A cost-sharing arrangement in which an insured pays a specified charge for a specified service, such as $25 for an office visit or $15 for a generic medication. The insured is usually responsible for payment at the time the service is rendered. If a plan has copayments on doctors visits, prescriptions, etc, this charge typically does not count toward coinsurance and deductible payments because the service is covered before the deductible and coinsurance.

Covered Person

An individual who meets eligibility requirements and for whom premium payments are paid for specified benefits of the contractual agreement.

Creditable Coverage

Individual, group, medicare, or medicaid health insurance that was in place within the last 90 days and was in effect for more than one year, or had no gaps between sequential coverages of more than 63 days. Creditable coverage excludes limited scope dental, vision, specified disease, liability, or other supplemental benefits. More information on how creditable coverage applies to HIPAA



the amount of eligible expenses a covered person or family must pay each year from his/her own pocket before the plan will make payment for eligible expenses. On family policies, deductibles are typically per person and usually have a maximum of 2 or 3 family members that will need to meet the deductible. However, deductibles on HSA qualified plans have just one deductible for the whole family to accumulate towards and will usually be higher.

Deductible Carry Over Credit

charges applied to the deductible for services during the last 3 months of a calendar year which may be used to satisfy the following year’s deductible.


a covered person who relies on another person for support or obtains health coverage through a spouse, parent or grandparent who is the covered person under a plan.


Effective Date

the date insurance coverage begins.

Eligible Dependent

a dependent of a covered person (spouse, child, or other dependent) who meets all requirements specified in the contract to qualify for coverage and for who premium payment is made.

Eligible Expenses

The lower of the reasonable and customary charges or the agreed upon health services fee for health services and supplies covered under a health plan.


The Employee Retirement Income Security Act of 1974 (ERISA) (Pub.L. 93-406, 88 Stat. 829, September 2, 1974) is an American federal statute that establishes minimum standards for pension plans in private industry and provides for extensive rules on the federal income tax effects of transactions associated with employee benefit plans.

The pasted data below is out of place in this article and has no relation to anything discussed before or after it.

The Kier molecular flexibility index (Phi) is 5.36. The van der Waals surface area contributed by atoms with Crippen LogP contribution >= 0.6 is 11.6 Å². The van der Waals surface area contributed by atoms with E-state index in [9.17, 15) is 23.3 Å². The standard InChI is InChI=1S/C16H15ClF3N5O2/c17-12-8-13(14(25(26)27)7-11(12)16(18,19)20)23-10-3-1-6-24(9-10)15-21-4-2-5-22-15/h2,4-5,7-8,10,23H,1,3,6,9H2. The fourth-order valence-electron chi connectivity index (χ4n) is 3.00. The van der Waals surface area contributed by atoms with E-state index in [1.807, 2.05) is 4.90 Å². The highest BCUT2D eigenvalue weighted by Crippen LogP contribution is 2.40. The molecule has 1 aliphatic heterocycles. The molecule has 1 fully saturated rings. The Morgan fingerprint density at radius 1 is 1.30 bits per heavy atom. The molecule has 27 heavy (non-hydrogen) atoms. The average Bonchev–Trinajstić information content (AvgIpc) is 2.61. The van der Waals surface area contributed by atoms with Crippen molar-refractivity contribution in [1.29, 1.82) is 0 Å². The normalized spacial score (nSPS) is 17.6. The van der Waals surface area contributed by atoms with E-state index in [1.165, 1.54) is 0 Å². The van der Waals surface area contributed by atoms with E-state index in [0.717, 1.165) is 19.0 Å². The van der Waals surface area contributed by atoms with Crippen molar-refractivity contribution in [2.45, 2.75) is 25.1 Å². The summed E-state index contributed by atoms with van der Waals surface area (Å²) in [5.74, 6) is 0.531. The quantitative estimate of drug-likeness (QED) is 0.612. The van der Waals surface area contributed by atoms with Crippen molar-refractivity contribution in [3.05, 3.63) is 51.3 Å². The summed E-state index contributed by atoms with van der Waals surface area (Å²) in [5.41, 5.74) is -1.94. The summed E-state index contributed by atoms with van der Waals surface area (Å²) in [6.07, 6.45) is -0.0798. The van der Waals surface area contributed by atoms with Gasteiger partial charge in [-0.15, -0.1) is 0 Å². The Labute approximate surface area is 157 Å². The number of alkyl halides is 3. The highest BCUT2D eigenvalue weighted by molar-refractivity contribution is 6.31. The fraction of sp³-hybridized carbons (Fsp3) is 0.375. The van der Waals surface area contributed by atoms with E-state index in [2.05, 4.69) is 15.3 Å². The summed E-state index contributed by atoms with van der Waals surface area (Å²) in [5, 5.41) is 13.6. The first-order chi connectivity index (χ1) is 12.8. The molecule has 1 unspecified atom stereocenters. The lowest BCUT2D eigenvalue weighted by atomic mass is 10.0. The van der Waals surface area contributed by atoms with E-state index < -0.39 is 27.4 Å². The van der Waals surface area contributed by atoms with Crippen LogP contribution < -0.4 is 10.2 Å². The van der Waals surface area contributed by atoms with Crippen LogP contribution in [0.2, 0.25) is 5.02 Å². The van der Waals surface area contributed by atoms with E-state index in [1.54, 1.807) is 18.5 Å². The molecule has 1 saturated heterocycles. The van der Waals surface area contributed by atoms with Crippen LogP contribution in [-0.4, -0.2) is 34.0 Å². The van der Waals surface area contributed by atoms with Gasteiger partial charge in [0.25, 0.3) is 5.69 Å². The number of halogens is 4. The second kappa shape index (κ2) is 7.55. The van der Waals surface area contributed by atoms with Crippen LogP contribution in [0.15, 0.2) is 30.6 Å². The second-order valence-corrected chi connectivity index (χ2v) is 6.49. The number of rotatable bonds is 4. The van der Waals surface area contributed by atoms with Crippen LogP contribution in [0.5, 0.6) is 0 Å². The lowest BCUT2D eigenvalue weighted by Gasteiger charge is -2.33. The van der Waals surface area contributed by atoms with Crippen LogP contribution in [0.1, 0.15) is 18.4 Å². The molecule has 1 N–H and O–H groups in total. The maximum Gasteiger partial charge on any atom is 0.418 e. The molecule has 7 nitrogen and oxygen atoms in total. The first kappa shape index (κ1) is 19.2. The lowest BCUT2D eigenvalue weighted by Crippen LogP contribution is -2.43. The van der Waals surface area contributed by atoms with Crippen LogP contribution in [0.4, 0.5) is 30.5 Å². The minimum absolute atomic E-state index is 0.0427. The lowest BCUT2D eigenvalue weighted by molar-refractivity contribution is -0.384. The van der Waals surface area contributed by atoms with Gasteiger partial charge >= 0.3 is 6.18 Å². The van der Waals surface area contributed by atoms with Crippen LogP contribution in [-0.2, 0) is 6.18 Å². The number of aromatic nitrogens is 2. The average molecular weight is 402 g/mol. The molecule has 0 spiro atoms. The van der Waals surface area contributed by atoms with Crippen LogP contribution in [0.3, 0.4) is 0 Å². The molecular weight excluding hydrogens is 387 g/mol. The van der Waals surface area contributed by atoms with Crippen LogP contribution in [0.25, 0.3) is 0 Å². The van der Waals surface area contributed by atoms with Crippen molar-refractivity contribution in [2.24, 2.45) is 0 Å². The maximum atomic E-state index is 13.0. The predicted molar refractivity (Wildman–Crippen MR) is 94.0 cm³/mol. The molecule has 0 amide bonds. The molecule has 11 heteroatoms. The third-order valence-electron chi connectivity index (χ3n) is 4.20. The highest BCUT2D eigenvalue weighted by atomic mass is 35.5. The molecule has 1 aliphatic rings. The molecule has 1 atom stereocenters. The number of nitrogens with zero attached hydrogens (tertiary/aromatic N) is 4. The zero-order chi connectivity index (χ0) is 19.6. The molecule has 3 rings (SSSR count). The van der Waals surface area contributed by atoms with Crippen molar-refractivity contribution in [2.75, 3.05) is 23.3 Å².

Something not covered by the policy and specifically so stated in the policy contract. Individual/family health insurance, which is underwritten, will often exclude pre-existing conditions.

Explanation of Benefits (EOB)

the statement sent to an insured by their health insurance company listing services provided, amount billed, eligible expenses and payment made by the health insurance company.


See Out-of-Pocket Maximum


Family health insurance

See individual health insurance.

Financial exposure

The potential vulnerability to the loss of money or assets.

Flexible spending account (FSA)

A federally-qualified, tax-exempt individual health account offered and administered by employers that provide a way for employees to set aside, out of their paycheck, pretax dollars to pay to pay for certain non-covered medical expenses with pre-tax income for a plan year. Examples of such non-covered expenses may include physician copays, prescription copays, vision exams, glasses, contacts, and dental exams and treatments. There are two main restrictions on FSAs. First, the employee loses whatever funds are left in the account at the end of the year. Second, the employee cannot withdraw cash from the account.

FSAs can be used to compliment an employee’s group health insurance plan. However, FSAs have been criticized as encouraging wasteful year-end health spending and undermining the cost-containment incentives of a health insurance plan’s copay and coinsurance requirements. See also: HSA FSA HRA Comparison


An approved list of prescription drugs that managed care plans may provide to their enrollees. Some plans restrict prescriptions to those contained on the formulary and others also provide non formulary prescriptions. Drugs contained on the formulary are generally those that are determined to be cost effective and medically effective.


A false representation of a matter of fact (whether by words or conduct, by false or misleading allegations, or by concealment of that which should have been disclosed) which deceives and is intended to deceive another to his/her legal injury.

Free look

A period of time during which a policy owner may examine a newly issued policy and, if not satisfied, surrender it in exchange for a full refund of premium. In the Colorado health insurance industry, clients have up to 10 days after they receive the policy in the mail to surrender it for a refund.


Global bill

A total charge for a specific set of services, such as obstetrical services that encompass prenatal, delivery, and post-natal care.

Group health insurance